Viral video: Woman plays piano for grandfather who has Alzheimer’s and doesn’t recognise her- WATCH

It can be difficult for Sheela Awe to have a normal conversation with her 93-year-old grandpa who has Alzheimer’s, but with the power of music, she’s found a stunning way for them to connect.

A woman is reminding people to cherish the time spent with loved ones with a video of herself playing the piano for her 93-year-old grandfather, who has Alzheimer’s.

Sheela Awe, a content creator based in Los Angeles, California, who goes by the username @sheelaawe on social media, recently uploaded the video of her grandfather’s reaction to her music on TikTok.

According to a video she shared on Instagram and TikTok, whenever she’s around her grandpa, he’ll ask her about every 10 minutes who she is and where she’s from. But the moment she starts to play the piano, something magical happens.

They don’t speak to one another and, instead, share a beautiful moment of enjoying the melodic sounds of the piano. Alzheimer’s disease is the most common type of dementia.

It is a progressive disease beginning with mild memory loss and possibly leading to loss of the ability to carry on a conversation and respond to the environment. Alzheimer’s disease involves parts of the brain that control thought, memory, and language.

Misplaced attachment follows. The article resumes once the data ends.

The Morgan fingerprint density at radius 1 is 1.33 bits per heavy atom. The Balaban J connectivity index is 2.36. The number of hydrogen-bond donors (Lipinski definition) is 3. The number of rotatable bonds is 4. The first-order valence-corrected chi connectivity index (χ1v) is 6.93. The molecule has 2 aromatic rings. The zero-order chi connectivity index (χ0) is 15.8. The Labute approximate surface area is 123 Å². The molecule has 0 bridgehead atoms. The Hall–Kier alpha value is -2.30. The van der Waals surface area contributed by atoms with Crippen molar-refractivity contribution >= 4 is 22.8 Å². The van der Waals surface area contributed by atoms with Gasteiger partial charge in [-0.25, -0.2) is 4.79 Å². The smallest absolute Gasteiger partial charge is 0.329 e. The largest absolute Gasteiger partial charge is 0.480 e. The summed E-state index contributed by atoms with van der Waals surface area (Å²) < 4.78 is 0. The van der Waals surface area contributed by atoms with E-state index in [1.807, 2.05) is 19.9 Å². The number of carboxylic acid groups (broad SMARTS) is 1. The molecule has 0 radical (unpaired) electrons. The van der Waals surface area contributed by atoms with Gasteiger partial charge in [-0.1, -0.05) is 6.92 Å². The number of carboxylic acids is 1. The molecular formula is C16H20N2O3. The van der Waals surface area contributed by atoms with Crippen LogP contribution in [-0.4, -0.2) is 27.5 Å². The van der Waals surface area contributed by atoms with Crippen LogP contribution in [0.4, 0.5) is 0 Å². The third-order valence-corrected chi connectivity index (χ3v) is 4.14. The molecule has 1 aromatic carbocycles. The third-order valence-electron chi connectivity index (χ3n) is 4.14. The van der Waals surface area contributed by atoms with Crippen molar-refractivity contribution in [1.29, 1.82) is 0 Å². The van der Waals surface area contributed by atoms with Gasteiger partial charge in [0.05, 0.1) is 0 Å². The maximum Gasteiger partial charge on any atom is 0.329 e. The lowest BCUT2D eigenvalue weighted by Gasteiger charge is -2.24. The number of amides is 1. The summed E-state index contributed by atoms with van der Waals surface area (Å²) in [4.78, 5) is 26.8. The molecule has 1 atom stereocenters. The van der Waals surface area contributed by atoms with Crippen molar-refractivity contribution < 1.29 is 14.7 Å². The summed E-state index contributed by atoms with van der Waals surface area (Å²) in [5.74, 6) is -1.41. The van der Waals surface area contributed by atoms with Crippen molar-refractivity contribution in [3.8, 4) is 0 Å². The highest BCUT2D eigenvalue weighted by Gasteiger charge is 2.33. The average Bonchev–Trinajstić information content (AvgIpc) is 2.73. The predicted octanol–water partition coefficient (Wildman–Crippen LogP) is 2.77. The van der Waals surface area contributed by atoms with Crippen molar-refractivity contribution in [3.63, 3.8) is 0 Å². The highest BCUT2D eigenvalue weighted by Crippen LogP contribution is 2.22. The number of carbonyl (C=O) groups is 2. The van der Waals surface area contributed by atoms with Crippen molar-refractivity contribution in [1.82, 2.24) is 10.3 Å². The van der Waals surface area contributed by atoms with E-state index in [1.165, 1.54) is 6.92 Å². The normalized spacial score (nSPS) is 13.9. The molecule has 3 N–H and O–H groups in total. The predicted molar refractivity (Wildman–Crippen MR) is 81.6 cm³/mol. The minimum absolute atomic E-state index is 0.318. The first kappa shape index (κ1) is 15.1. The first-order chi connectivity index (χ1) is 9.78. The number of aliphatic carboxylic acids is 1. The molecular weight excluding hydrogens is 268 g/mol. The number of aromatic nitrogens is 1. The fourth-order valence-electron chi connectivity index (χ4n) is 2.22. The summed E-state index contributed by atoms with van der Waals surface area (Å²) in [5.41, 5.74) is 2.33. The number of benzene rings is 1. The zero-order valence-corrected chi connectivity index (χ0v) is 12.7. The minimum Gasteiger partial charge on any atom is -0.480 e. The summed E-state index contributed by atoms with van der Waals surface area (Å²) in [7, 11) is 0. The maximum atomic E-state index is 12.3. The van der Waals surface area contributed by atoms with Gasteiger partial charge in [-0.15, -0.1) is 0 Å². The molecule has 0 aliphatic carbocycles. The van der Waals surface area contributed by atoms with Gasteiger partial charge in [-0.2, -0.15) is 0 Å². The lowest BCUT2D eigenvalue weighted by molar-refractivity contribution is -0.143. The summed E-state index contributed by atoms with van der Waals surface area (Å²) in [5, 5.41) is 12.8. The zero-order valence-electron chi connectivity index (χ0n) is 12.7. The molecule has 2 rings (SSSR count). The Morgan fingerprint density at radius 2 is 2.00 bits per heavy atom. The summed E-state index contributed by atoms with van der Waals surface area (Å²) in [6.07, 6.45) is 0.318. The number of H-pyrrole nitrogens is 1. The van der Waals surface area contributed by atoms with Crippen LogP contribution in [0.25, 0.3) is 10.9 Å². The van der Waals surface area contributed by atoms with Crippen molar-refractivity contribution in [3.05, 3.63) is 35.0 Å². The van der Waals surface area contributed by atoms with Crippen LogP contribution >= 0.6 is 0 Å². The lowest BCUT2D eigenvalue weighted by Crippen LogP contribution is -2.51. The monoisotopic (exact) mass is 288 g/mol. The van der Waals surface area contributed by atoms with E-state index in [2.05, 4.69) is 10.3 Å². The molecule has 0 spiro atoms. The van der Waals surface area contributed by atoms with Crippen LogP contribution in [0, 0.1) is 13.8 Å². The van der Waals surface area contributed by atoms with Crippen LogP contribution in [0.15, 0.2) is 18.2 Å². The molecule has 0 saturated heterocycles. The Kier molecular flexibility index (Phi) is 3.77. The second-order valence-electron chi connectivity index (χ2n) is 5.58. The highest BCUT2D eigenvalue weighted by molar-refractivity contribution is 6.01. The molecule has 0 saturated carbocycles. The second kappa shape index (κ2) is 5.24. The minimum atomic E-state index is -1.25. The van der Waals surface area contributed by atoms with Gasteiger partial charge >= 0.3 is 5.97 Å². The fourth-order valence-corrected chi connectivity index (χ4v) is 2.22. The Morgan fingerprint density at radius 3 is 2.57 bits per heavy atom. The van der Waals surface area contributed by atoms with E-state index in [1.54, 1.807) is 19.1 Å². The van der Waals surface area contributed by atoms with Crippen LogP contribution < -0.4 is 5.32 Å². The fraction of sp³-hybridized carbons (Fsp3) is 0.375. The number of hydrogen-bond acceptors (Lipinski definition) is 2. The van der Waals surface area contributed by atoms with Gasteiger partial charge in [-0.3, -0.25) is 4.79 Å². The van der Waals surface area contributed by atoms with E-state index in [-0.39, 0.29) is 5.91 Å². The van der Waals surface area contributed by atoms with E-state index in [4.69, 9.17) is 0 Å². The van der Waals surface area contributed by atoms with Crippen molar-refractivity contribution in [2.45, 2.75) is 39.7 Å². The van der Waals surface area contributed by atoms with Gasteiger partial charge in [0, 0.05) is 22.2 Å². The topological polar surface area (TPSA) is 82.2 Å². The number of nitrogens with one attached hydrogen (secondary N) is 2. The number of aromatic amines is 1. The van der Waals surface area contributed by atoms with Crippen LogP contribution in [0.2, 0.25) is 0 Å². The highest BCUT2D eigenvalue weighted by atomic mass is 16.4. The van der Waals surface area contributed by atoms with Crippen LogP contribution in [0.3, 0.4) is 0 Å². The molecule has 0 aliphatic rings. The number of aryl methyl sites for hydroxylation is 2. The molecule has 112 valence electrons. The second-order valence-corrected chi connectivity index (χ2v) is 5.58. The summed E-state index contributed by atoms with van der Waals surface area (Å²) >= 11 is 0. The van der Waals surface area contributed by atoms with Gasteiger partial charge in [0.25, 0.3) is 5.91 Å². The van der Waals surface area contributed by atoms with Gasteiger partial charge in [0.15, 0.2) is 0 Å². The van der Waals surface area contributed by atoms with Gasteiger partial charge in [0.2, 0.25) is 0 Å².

Needless to say, the heartwarming video has gone viral. It has been viewed more than 4 lakh times and has collected more than 42,000 likes. While many netizens felt emotional after watching the video, others took to the comments section to share similar experiences.

One user said, “Omg Sheela… this made me cry a Lil I miss my grandpa.” Another wrote, “This is so precious.” A third user-added, “My mother has dementia and it’s only recently that she got diagnosed but she been getting progressively worse the past couple of weeks. Your video made me smile and cry at the same time.

Have to cherish the little moments of connection. I wrote a song about what’s going on with my mom… music is very healing… I’m learning to cope.”

Yet another commented, “I love this! I worked as a caregiver for elders with Alzheimer’s and dementia and sometimes music is the only way to connect with them. All of my patients hold a special place in my heart even though they never knew who I was.”

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